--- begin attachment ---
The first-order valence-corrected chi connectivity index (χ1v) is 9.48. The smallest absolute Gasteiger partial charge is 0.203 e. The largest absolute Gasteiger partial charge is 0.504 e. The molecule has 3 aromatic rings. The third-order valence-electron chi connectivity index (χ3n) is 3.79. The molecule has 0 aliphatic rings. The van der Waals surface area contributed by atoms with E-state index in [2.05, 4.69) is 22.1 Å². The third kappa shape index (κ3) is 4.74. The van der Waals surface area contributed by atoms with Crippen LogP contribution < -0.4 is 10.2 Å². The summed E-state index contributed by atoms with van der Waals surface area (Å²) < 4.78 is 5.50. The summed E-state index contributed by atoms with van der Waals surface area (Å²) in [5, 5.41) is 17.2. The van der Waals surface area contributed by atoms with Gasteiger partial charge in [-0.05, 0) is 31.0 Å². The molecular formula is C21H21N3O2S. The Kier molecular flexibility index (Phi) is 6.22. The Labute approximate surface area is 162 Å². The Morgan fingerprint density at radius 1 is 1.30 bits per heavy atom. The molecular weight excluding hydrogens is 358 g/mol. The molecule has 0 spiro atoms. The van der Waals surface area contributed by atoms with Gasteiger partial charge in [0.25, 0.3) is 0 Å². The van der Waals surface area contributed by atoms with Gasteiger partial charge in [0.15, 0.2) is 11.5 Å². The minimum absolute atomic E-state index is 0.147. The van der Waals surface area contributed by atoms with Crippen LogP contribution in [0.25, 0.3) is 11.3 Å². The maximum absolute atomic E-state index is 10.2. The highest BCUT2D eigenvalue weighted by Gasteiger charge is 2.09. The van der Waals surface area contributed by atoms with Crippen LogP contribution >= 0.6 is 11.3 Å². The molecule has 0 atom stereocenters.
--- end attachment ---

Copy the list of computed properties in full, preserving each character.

The first-order valence-corrected chi connectivity index (χ1v) is 9.48. The smallest absolute Gasteiger partial charge is 0.203 e. The largest absolute Gasteiger partial charge is 0.504 e. The molecule has 3 aromatic rings. The third-order valence-electron chi connectivity index (χ3n) is 3.79. The molecule has 0 aliphatic rings. The van der Waals surface area contributed by atoms with E-state index in [2.05, 4.69) is 22.1 Å². The third kappa shape index (κ3) is 4.74. The van der Waals surface area contributed by atoms with Crippen LogP contribution < -0.4 is 10.2 Å². The summed E-state index contributed by atoms with van der Waals surface area (Å²) < 4.78 is 5.50. The summed E-state index contributed by atoms with van der Waals surface area (Å²) in [5, 5.41) is 17.2. The van der Waals surface area contributed by atoms with Gasteiger partial charge in [-0.05, 0) is 31.0 Å². The molecular formula is C21H21N3O2S. The Kier molecular flexibility index (Phi) is 6.22. The Labute approximate surface area is 162 Å². The Morgan fingerprint density at radius 1 is 1.30 bits per heavy atom. The molecular weight excluding hydrogens is 358 g/mol. The molecule has 0 spiro atoms. The van der Waals surface area contributed by atoms with Gasteiger partial charge in [0.25, 0.3) is 0 Å². The van der Waals surface area contributed by atoms with Gasteiger partial charge in [0.15, 0.2) is 11.5 Å². The minimum absolute atomic E-state index is 0.147. The van der Waals surface area contributed by atoms with Crippen LogP contribution in [0.25, 0.3) is 11.3 Å². The maximum absolute atomic E-state index is 10.2. The highest BCUT2D eigenvalue weighted by Gasteiger charge is 2.09. The van der Waals surface area contributed by atoms with Crippen LogP contribution >= 0.6 is 11.3 Å². The molecule has 0 atom stereocenters.